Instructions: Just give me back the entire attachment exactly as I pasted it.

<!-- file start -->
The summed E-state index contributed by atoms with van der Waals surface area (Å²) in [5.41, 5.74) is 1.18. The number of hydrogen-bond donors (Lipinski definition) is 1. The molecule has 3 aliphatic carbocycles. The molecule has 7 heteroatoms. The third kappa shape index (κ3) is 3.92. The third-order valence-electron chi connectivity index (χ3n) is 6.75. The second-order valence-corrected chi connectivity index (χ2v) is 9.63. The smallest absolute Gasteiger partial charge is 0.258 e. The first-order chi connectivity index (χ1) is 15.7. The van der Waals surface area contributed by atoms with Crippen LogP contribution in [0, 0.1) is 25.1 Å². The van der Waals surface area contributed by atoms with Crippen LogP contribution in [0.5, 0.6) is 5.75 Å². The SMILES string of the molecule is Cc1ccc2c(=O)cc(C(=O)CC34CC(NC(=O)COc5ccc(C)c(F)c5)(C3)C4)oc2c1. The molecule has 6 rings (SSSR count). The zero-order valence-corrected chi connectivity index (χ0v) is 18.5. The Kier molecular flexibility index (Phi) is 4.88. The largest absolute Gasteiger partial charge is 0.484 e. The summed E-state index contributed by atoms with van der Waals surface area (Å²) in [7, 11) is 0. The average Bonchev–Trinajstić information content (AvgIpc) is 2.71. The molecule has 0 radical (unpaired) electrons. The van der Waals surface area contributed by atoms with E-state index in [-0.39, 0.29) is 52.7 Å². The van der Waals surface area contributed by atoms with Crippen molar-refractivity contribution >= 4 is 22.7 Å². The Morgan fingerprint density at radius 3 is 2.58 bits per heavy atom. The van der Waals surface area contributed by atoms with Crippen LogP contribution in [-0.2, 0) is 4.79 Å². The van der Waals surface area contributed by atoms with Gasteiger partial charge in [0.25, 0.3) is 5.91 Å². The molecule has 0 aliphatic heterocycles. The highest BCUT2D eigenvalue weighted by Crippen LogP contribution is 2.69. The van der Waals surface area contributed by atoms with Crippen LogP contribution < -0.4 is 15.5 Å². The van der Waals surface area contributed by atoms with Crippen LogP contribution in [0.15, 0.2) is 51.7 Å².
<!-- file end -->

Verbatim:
The summed E-state index contributed by atoms with van der Waals surface area (Å²) in [5.41, 5.74) is 1.18. The number of hydrogen-bond donors (Lipinski definition) is 1. The molecule has 3 aliphatic carbocycles. The molecule has 7 heteroatoms. The third kappa shape index (κ3) is 3.92. The third-order valence-electron chi connectivity index (χ3n) is 6.75. The second-order valence-corrected chi connectivity index (χ2v) is 9.63. The smallest absolute Gasteiger partial charge is 0.258 e. The first-order chi connectivity index (χ1) is 15.7. The van der Waals surface area contributed by atoms with Crippen LogP contribution in [0, 0.1) is 25.1 Å². The van der Waals surface area contributed by atoms with Crippen LogP contribution in [0.5, 0.6) is 5.75 Å². The SMILES string of the molecule is Cc1ccc2c(=O)cc(C(=O)CC34CC(NC(=O)COc5ccc(C)c(F)c5)(C3)C4)oc2c1. The molecule has 6 rings (SSSR count). The zero-order valence-corrected chi connectivity index (χ0v) is 18.5. The Kier molecular flexibility index (Phi) is 4.88. The largest absolute Gasteiger partial charge is 0.484 e. The summed E-state index contributed by atoms with van der Waals surface area (Å²) in [7, 11) is 0. The average Bonchev–Trinajstić information content (AvgIpc) is 2.71. The molecule has 0 radical (unpaired) electrons. The van der Waals surface area contributed by atoms with E-state index in [-0.39, 0.29) is 52.7 Å². The van der Waals surface area contributed by atoms with Crippen molar-refractivity contribution >= 4 is 22.7 Å². The Morgan fingerprint density at radius 3 is 2.58 bits per heavy atom. The van der Waals surface area contributed by atoms with Crippen LogP contribution in [-0.2, 0) is 4.79 Å². The van der Waals surface area contributed by atoms with Gasteiger partial charge in [0.25, 0.3) is 5.91 Å². The molecule has 0 aliphatic heterocycles. The highest BCUT2D eigenvalue weighted by Crippen LogP contribution is 2.69. The van der Waals surface area contributed by atoms with Crippen LogP contribution < -0.4 is 15.5 Å². The van der Waals surface area contributed by atoms with Crippen LogP contribution in [0.15, 0.2) is 51.7 Å².